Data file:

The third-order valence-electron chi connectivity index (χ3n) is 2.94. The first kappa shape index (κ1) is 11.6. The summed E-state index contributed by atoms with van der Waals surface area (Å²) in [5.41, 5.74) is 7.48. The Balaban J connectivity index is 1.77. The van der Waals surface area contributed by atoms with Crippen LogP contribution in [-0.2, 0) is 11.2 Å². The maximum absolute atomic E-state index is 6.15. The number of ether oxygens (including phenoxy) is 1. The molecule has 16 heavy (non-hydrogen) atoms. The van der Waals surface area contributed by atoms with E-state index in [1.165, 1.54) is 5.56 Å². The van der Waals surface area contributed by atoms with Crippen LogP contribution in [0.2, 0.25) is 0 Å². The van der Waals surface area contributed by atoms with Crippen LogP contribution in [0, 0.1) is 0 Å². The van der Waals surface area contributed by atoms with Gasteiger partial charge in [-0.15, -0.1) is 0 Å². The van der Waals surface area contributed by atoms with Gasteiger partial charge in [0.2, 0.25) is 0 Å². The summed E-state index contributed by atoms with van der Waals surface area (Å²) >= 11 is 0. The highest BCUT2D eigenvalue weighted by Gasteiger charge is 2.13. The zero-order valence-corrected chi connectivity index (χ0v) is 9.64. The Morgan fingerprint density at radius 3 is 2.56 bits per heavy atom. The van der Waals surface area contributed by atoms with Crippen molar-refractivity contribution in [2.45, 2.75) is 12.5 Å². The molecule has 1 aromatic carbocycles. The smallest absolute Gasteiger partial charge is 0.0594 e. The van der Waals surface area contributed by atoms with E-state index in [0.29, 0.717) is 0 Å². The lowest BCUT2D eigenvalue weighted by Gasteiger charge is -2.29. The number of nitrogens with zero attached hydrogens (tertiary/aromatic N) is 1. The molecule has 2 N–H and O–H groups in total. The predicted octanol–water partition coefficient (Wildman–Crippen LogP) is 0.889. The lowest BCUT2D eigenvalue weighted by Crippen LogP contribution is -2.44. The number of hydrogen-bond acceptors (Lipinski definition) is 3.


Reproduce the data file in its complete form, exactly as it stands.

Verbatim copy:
The third-order valence-electron chi connectivity index (χ3n) is 2.94. The first kappa shape index (κ1) is 11.6. The summed E-state index contributed by atoms with van der Waals surface area (Å²) in [5.41, 5.74) is 7.48. The Balaban J connectivity index is 1.77. The van der Waals surface area contributed by atoms with Crippen LogP contribution in [-0.2, 0) is 11.2 Å². The maximum absolute atomic E-state index is 6.15. The number of ether oxygens (including phenoxy) is 1. The molecule has 16 heavy (non-hydrogen) atoms. The van der Waals surface area contributed by atoms with E-state index in [1.165, 1.54) is 5.56 Å². The van der Waals surface area contributed by atoms with Crippen LogP contribution in [0.2, 0.25) is 0 Å². The van der Waals surface area contributed by atoms with Crippen LogP contribution in [0, 0.1) is 0 Å². The van der Waals surface area contributed by atoms with Gasteiger partial charge in [-0.15, -0.1) is 0 Å². The van der Waals surface area contributed by atoms with Gasteiger partial charge in [0.2, 0.25) is 0 Å². The summed E-state index contributed by atoms with van der Waals surface area (Å²) >= 11 is 0. The highest BCUT2D eigenvalue weighted by Gasteiger charge is 2.13. The zero-order valence-corrected chi connectivity index (χ0v) is 9.64. The Morgan fingerprint density at radius 3 is 2.56 bits per heavy atom. The van der Waals surface area contributed by atoms with Crippen molar-refractivity contribution in [2.45, 2.75) is 12.5 Å². The molecule has 1 aromatic carbocycles. The smallest absolute Gasteiger partial charge is 0.0594 e. The van der Waals surface area contributed by atoms with E-state index in [0.29, 0.717) is 0 Å². The lowest BCUT2D eigenvalue weighted by Gasteiger charge is -2.29. The number of nitrogens with zero attached hydrogens (tertiary/aromatic N) is 1. The molecule has 2 N–H and O–H groups in total. The predicted octanol–water partition coefficient (Wildman–Crippen LogP) is 0.889. The lowest BCUT2D eigenvalue weighted by Crippen LogP contribution is -2.44. The number of hydrogen-bond acceptors (Lipinski definition) is 3.